BRUSSELS - The volcanic ash cloud that has grounded many flights could deal a bigger economic blow to the airline industry than the attacks on the United States on September 11, 2001, the EU's transport commissioner said Monday.
European Commissioner Siim Kallas also told a news briefing that the European Union could not compromise on passengers' safety during the crisis.
Airline industry group IATA has criticized Europe's response to the ash cloud and called for urgent steps to reopen airspace after five days of closures that have cost airlines $250 million a day.
"The assessment (of the airline industry) is that the consequences of this unprecedented event ... extend (beyond) the 9/11 impact. Airlines are not ready today to asses the losses," Kallas said.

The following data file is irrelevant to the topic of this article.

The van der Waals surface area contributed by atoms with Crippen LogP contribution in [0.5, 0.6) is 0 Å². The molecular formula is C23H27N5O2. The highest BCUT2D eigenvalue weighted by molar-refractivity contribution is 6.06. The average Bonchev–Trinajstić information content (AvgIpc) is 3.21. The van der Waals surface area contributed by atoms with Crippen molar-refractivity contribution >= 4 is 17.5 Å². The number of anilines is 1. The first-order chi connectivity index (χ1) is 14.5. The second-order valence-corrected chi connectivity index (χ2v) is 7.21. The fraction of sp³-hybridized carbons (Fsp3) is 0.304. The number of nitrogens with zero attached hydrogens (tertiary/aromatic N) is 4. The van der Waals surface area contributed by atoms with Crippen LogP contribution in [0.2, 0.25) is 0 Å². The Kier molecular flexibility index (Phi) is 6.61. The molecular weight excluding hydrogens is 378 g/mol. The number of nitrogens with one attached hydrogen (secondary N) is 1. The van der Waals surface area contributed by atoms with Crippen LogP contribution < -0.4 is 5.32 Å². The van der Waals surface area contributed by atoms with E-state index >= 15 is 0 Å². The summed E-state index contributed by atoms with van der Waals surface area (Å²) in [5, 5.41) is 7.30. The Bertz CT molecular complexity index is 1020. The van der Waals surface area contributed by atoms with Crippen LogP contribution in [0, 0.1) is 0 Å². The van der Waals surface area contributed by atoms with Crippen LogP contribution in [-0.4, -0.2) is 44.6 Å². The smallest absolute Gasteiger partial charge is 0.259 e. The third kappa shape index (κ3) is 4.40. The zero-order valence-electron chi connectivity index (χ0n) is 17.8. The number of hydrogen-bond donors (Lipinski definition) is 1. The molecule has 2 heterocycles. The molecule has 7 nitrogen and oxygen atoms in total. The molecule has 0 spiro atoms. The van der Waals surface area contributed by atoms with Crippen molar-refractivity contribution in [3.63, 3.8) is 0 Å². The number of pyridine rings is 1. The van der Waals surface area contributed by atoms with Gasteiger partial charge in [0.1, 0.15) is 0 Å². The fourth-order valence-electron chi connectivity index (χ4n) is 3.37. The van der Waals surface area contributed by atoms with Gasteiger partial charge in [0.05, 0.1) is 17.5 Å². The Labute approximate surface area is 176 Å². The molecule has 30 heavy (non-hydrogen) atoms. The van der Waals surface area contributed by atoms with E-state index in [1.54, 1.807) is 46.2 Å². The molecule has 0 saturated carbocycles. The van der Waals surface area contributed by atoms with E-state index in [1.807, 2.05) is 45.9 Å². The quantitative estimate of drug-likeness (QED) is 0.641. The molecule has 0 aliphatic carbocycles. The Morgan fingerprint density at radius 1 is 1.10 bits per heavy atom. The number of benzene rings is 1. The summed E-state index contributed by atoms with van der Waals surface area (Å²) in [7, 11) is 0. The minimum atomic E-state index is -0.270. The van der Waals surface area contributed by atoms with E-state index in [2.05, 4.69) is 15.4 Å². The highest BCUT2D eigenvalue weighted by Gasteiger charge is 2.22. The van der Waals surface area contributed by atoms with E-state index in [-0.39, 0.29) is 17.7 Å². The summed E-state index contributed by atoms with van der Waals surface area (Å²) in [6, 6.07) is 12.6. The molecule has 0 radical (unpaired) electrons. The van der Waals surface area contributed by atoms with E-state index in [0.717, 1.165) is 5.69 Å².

But he said there must be no panic when taking decisions about the crisis. He also reiterated that airlines had an obligation to compensate passengers who had been unable to travel because of the crisis.
He was due to take part in a conference call of EU transport ministers later Monday. Asked whether there would be a decision taken on resuming flights, he said: "There must be some kind of common approach."
A spokeswoman for the European Commission, the EU executive, said the airline industry had not yet applied for any compensation for revenues lost because of the ash cloud.
Any aid provided by EU governments for airline companies would have to be proportionate to the damage suffered because of the crisis, she said. Requests for aid would be reviewed "rapidly," she added.
A Commission spokesman said separately that the EU was checking the possible impact on citizens' health from the ash cloud but had no concerns for now.